Workouts Have Their Limits, Recognized or Not
GINA KOLATA | NEW YORK TIMES
AT the gym last week I saw a guy lifting weights, working out his shoulders while two friends urged him on. He alternated two similar exercises with heavy weights, repeating one exercise 10 times and then the other one 10 times, never resting between sets.
“We want to burn out his shoulders,” one of the man’s friends.Exercise researchers would be appalled.While public health officials bemoan the tendency of most people to do little exercise, if any, physiologists are fretting over the opposite trend: an increasing focus on extreme exercise among some recreational athletes.
Weight lifting with no rest between sets and with no days off. Competitions that encourage excess.To enter a recent race, my friend Joel Wilbur had to sign a waiver acknowledging he could die. Still, Joel was disappointed to find the race wasn’t all that dangerous.
After signing a death waiver, he said, he expects some serious risks.
“People think a good workout is, I am in a pile of sweat and puking,” said William Kraemer, a professor at the University of Connecticut. But if that happens, he said, “it means you went much too quickly, and your body just can’t meet its demands.” It’s not so easy to strike the right balance between exertion and rest, researchers say. Do too little, and the results may be disappointing.
That may be what happened to my colleague Jason Stallman. He wanted to avoid the usual consequences of marathon training: injuries from overuse. So he invented his own training program.
He exercised on weekdays but did not run.
He ran just once a week, on the weekend, when he would do a long run.Jason felt great, and the long runs went well. But when it came time to race, he said, his legs just didn’t have it. His time was slower than for most of his previous marathons.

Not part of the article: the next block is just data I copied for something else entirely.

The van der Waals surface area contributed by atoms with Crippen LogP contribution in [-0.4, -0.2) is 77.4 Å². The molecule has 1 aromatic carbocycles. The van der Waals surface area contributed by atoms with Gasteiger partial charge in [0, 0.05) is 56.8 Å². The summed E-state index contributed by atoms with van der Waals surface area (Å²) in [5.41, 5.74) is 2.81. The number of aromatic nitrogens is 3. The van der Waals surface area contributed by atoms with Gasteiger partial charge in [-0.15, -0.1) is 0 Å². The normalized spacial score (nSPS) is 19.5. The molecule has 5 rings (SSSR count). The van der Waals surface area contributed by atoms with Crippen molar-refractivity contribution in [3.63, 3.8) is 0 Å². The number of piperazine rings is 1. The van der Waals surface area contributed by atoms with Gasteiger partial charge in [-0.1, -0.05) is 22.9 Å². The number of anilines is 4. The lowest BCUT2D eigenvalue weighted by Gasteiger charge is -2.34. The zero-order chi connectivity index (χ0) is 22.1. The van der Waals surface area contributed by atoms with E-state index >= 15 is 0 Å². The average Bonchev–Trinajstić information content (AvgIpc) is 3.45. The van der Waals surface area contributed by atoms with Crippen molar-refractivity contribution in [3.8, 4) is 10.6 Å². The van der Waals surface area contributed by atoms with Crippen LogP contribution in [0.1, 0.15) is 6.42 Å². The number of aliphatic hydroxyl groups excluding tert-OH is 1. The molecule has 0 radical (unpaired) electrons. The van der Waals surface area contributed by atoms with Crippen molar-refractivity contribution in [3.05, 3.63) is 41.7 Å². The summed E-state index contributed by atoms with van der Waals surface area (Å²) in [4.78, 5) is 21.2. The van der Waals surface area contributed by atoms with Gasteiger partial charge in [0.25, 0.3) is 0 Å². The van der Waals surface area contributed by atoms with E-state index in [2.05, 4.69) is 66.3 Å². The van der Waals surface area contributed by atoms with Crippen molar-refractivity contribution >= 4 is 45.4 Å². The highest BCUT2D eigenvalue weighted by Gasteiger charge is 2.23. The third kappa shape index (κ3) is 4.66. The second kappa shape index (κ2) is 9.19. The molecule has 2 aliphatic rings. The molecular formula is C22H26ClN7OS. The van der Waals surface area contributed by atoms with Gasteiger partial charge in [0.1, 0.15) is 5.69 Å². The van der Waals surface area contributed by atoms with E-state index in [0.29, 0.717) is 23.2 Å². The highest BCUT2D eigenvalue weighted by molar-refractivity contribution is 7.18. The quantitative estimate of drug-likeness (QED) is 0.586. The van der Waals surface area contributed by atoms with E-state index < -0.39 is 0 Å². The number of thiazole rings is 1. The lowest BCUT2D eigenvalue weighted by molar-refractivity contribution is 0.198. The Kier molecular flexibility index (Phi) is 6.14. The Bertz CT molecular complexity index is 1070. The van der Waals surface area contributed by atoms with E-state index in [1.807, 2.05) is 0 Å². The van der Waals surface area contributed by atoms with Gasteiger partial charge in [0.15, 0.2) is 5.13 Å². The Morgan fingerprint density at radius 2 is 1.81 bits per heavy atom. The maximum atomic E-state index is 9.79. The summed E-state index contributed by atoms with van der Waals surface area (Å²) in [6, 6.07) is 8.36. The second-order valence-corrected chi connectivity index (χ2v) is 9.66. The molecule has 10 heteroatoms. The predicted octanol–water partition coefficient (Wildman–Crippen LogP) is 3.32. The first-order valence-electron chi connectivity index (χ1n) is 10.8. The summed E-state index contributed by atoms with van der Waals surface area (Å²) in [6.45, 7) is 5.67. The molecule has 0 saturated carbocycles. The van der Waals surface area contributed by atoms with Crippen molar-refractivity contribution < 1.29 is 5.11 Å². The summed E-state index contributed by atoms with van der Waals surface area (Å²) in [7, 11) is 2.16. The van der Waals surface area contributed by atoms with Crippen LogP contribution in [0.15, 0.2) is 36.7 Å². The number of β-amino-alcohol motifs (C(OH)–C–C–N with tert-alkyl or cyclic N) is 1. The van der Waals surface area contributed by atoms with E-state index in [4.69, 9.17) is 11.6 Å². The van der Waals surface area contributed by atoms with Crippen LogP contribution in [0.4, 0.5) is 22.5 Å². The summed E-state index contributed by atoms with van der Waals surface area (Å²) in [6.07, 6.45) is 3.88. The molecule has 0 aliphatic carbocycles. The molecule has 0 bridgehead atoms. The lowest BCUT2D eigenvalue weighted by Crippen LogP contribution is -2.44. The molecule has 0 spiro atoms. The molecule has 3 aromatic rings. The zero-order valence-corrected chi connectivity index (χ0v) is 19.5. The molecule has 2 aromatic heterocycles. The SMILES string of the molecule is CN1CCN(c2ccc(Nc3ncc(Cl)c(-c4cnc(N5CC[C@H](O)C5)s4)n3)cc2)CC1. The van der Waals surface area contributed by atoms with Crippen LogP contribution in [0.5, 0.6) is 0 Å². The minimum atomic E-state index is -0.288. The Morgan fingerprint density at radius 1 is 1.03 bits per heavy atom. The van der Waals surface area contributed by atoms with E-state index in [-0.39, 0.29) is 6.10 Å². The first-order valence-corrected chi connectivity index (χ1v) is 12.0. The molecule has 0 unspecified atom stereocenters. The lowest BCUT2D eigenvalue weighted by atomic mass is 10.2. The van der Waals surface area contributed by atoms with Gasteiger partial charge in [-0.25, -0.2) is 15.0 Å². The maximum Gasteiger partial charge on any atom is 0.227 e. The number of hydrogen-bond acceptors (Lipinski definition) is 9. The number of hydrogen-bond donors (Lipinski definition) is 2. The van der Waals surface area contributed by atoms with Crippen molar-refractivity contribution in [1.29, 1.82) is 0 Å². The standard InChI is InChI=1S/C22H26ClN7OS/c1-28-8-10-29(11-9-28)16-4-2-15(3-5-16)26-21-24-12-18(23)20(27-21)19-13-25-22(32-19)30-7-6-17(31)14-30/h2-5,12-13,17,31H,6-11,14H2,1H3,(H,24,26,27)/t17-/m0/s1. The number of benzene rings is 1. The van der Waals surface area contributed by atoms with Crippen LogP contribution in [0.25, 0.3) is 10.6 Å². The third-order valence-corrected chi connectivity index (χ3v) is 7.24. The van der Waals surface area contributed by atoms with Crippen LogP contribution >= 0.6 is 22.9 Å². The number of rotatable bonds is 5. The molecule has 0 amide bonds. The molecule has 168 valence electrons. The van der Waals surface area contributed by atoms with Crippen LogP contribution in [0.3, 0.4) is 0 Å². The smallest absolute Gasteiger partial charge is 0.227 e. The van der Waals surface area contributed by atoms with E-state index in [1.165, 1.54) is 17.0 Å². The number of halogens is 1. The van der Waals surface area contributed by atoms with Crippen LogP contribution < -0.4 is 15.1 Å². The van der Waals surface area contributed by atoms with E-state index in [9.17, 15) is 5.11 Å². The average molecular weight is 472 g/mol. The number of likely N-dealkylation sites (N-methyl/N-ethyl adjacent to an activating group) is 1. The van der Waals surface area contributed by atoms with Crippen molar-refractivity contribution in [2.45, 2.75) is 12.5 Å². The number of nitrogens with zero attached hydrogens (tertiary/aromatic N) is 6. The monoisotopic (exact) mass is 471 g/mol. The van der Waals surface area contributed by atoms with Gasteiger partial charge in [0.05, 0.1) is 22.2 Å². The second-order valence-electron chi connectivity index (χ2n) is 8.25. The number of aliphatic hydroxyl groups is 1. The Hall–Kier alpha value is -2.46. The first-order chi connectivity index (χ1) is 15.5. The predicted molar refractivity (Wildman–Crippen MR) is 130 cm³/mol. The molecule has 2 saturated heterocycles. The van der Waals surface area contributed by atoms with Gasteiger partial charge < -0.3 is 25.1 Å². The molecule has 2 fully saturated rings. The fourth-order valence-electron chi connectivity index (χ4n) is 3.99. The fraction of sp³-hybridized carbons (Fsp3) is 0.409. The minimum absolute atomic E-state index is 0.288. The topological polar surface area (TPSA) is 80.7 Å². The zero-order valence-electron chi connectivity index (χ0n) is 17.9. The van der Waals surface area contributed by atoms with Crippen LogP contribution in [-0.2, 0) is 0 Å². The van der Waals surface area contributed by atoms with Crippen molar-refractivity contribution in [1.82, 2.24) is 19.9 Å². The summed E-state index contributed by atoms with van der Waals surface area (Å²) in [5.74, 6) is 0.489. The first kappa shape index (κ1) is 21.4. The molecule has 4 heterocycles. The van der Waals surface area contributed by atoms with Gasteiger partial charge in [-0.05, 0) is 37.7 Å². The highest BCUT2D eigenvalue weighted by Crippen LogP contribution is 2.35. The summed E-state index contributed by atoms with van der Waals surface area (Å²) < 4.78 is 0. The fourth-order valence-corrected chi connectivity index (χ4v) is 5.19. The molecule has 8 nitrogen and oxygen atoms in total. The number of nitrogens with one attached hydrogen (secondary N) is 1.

Experienced athletes know that the only way to improve is to push yourself. Lift weights that are heavier than those you’ve tried before. Run or cycle at a fast pace on some days, but focus on increasing your distance on others. Work out enough that you may not fully recover between sessions.”You should feel tired, said John Raglin, a sports psychologist at Indiana University. But if you do too much with too little rest, your performance gets worse, not better.
“Serious athletes recognize these issues whether they respond to them or not is another matter ,”Dr Raglin said. “A lot of recreational athletes really have no idea.” In the early stages of overtraining, athletes constantly feel tired; by the end stage, they may be nagged by depression.
Recreational athletes must be attuned to their fatigue, Dr Raglin said. If it persists for several days, they should take a day off or simply do a lot less during workouts. A diary or notes on how they feel can help.”